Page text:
The tag 60 of this embodiment is preferably manufactured on a press which allows for the continuous movement of a web of tag material 63 through the press, while the reinforcing patch 61, adhesive, and a release liner material 72 are applied intermittently. Individual tags 60 are preferably left joined to one another at the top 63 and bottom 65 by perforated lines. This allows the tags 60 to be fed to a printing apparatus for what is typically a secondary printing operation, the first preferably being done during manufacture, in a roll or fan-folded form. The reinforcing patch 61, adhesive, and release liner material 72 are optionally and preferably intermittently applied to the tag material 63 to save on material costs by minimizing the size of the reinforcing patch, and in other embodiments, also to minimize the adhesive and release liner used. The intermittent application of reinforcing material, adhesive, and release liner material to a continuously moving web of tag material additionally allows for the rapid manufacture of tags according to the principals of the present invention. Furthermore, the ability to run a plurality of tags joined at the top and bottom of the individual tags in a roll, fan-folded, or sheet form through a printing apparatus which uses a ribbon allows a greater amount of the ribbon to be used. For example, when a tag according to the present invention is run through a thermal transfer printer.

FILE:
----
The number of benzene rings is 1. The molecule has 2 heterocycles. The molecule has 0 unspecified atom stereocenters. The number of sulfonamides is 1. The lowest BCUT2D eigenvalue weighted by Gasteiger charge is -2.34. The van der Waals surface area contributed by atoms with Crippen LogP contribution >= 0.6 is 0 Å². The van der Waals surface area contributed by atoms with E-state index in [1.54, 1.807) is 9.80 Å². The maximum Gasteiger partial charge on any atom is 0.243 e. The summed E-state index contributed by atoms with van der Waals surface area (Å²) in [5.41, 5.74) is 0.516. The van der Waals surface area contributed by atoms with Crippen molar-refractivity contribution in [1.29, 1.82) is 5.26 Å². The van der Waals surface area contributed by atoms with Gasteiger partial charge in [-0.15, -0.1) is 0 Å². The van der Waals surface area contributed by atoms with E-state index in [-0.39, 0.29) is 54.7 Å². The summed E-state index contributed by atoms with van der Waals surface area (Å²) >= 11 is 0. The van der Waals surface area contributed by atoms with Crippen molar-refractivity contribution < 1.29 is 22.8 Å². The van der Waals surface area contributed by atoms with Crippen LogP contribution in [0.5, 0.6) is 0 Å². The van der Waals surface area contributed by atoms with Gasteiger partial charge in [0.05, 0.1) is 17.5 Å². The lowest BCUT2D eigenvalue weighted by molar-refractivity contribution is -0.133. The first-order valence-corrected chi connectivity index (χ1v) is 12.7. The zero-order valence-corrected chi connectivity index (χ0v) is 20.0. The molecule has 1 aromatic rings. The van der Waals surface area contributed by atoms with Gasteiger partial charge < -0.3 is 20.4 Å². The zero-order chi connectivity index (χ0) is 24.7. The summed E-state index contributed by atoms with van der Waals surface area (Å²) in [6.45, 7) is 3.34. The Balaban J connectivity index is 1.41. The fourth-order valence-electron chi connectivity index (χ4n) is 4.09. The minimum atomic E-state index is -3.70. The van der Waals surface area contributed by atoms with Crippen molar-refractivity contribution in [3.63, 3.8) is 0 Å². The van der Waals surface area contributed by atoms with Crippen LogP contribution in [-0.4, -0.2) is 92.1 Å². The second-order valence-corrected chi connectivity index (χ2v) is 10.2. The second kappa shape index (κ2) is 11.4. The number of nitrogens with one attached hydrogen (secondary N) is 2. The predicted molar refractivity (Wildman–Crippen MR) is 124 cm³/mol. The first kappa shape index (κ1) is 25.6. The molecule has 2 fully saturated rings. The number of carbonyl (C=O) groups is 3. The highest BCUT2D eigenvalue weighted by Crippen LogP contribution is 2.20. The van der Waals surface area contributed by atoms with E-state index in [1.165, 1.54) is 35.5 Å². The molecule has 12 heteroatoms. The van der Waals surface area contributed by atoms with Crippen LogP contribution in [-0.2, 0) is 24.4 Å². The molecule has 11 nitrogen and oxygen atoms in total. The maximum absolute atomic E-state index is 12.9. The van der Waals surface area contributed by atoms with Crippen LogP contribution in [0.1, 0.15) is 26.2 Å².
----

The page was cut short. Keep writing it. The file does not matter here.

A rear view of the tag 60 is shown in
The tag 10 of
The first opening 156 which extends through the reinforcing patch 160 and tag material 154 preferably also extends through the release liner 168. However, in other embodiments, the opening does not extend through the release liner. Because the release liner is preferably removed prior to use as a tag, this does not detract from the usefulness of the tag.
It may be desirable to use a press having printing capabilities during the manufacture of a tag to provide a tag with text or designs printed on its surfaces. In addition, it is desirable that the end user be able to print individual tags prior to use. A tag as described in the previously discussed embodiments may be printable using a variety of methods. A plurality of individual tags are preferably operably connected into multi-tag forms, generally sheets, continuous fan folds, or rolls. These forms allow a plurality of individual tags to be continuously fed through a printing apparatus, preferably a computer driven printing apparatus. In each of these instances, the individual tags are preferably separated by a perforation allowing the individual tags to be removed as needed. The tags may be easily adapted to be printed using many standard printing techniques. These may include the use of a thermal transfer printer, a laser printer, a pin-fed printer, a typewriter or other commonly used printing apparatus. It is most preferable that the tags be sized to operate with standard printers which are used widely. In the case of thermal transfer printers, it may be most beneficial to have labels which can be run through standard four (4) inch, six (6) inch, or eight (8) inch printers.